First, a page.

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Saddam's secrets

THERE IS AN assumption that Saddam Hussein's upcoming trial will validate the Iraq war -- but watch out.

The trial -- starting as soon as next month -- may not be great news for the United States. In fact, it may allow the former Iraqi dictator to publicize some obscure but extremely sordid aspects of the US relationship with him and make a very public defense against the validity of the constantly changing reasons for the current Iraq war. The trial could easily backfire and go haywire from the US government's point of view.

The United States has coordinated holding Saddam for over a year and a half with no trial yet. It appears that Iraq wants to start the trial, while we are happy with the delays.

Unquestionably, Saddam was a horrible and untrustworthy tyrant who led a regime that killed hundreds of thousands of his own people with chemical weapons. As General George Casey, commander of our Iraq troops, told Congress June 23 in foreshadowing the trial, Hussein conducted ''tyranny for three decades."

Yet Saddam could easily point out that our interests were protected when he was in power and remind the world of US and European support and arms to Iraq during the Iran-Iraq conflict. Even more embarrassing to the United States, he could bring out that the CIA used and paid him (he could even show financial records if he wanted to) ''as their instrument for more than 40 years . . . Saddam was seen by US intelligence services as a bulwark of anticommunism," UPI reported on April 10, 2003. As early as 1959, Saddam began his CIA links by serving on a ''CIA authorized six-man squad tasked with assassinating then Iraqi prime minister General Abd al-Karim Qasim," states UPI. For years afterward, Saddam provided intelligence to us in the Cold War against the Soviet Union. Of course, the CIA will not comment or says ''ridiculous," which may be true but is no denial. CIA reticence is hardly new-- secrecy is its job. Thank goodness for open media.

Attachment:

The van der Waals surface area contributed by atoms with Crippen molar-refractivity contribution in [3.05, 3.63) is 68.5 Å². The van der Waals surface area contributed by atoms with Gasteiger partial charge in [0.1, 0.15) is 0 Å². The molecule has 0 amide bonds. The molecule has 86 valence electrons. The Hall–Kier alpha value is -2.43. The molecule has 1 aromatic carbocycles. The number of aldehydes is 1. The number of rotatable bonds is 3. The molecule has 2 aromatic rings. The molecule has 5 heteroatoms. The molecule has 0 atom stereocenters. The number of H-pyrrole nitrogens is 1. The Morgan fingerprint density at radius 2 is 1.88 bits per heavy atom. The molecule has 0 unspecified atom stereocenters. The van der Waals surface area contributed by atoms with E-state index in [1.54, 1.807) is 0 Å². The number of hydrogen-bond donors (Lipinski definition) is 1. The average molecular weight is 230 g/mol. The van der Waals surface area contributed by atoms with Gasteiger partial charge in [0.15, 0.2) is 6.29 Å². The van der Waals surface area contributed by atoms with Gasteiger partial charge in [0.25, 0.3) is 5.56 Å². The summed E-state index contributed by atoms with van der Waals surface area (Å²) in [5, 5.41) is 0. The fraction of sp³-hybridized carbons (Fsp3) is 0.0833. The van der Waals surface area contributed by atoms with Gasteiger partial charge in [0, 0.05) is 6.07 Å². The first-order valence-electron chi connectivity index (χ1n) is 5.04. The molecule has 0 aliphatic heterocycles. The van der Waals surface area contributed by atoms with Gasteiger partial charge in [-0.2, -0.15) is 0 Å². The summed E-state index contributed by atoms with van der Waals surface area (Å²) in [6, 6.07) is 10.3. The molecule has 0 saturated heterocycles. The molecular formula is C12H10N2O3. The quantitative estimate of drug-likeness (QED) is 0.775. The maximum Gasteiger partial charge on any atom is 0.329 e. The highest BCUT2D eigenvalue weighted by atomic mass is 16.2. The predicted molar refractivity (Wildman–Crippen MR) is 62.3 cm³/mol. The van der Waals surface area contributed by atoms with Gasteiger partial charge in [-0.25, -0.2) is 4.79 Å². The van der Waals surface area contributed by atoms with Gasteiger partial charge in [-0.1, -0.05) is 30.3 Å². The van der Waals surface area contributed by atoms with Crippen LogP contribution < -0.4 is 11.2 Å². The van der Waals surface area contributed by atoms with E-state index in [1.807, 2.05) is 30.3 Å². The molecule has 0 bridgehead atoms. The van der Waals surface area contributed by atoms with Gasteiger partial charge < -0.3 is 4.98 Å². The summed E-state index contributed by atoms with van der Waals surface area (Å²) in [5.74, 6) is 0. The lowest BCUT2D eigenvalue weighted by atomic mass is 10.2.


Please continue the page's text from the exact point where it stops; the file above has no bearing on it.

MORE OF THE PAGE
Ten days after the UPI story, Reuters reported similar information from Roger Morris, a former State Department foreign service officer who was on the NSC staff during the Johnson and Nixon administrations: ''There's no question" about the paid link, he said.

While Saddam was obligated to keep his apparent CIA connection secret while in progress, he is hardly obligated to do so now, at his trial or in media sidebars, given that we captured and imprisoned him.

Moreover, the bulk of the actual charges happened prior to Gulf War I, not II. President Bush I decided to leave him sanctioned but not destroyed. The charges against Saddam include killing huge numbers of Kurds, possessing and constructing weapons of mass destruction, and invading Kuwait. That only makes it clear that these actions were from 15 or more years ago, before the first Gulf War. Before the whole world, the trial will spotlight that we had nothing new for the new war in Iraq -- little to explain it other than rationalizations after initial reasons evaporated.

Did he have any significant link to Al Qaeda? No, says the 9/11 Commission.

Did he have current WMDs? No, says everyone now.

One of the few legitimate issues is that he possessed missiles that traveled 10 percent farther than the allowable distance. If that were a poll, it would almost be within the margin of error.

Embarrassing to the United States, his lawyers will point out that, as requested, Saddam submitted a report -- some 12,000 pages -- to the United Nations stating that he had destroyed all WMDs, and he even went to the field where he'd destroyed many to demonstrate the fact. We did not want to believe him at the time, but the report turned out to be true. He'll then point to Secretary of State Colin Powell's absolute statement to the UN showing WMD locations which turned out to be vacuum factory trucks.

No doubt Saddam tempted the United States to look for weapons of mass destruction when he declared his nation's sovereignty, blustering that ''evil people" who threatened Iraq would be ''left in the dustbin of history." The bluster notwithstanding, international pressure and sanctions were actually working.

In his initial appearance in court last June, Saddam's calling the trial ''theater by Bush," showed he will be no shrinking violet. When the trial unfolds, while we see that Saddam may be guilty of the violations he is accused of from years ago, we will also likely hear him reveal secrets we are uncomfortable with on perhaps the world's biggest stage. If we are to demand honesty, then honesty must also be our policy to end the lies and deceit all around.

Robert Weiner, a senior public affairs official in the Clinton White House 1995-2001, is president of Robert Weiner Associates, where Alexis Leventhal is a Middle East policy analyst.

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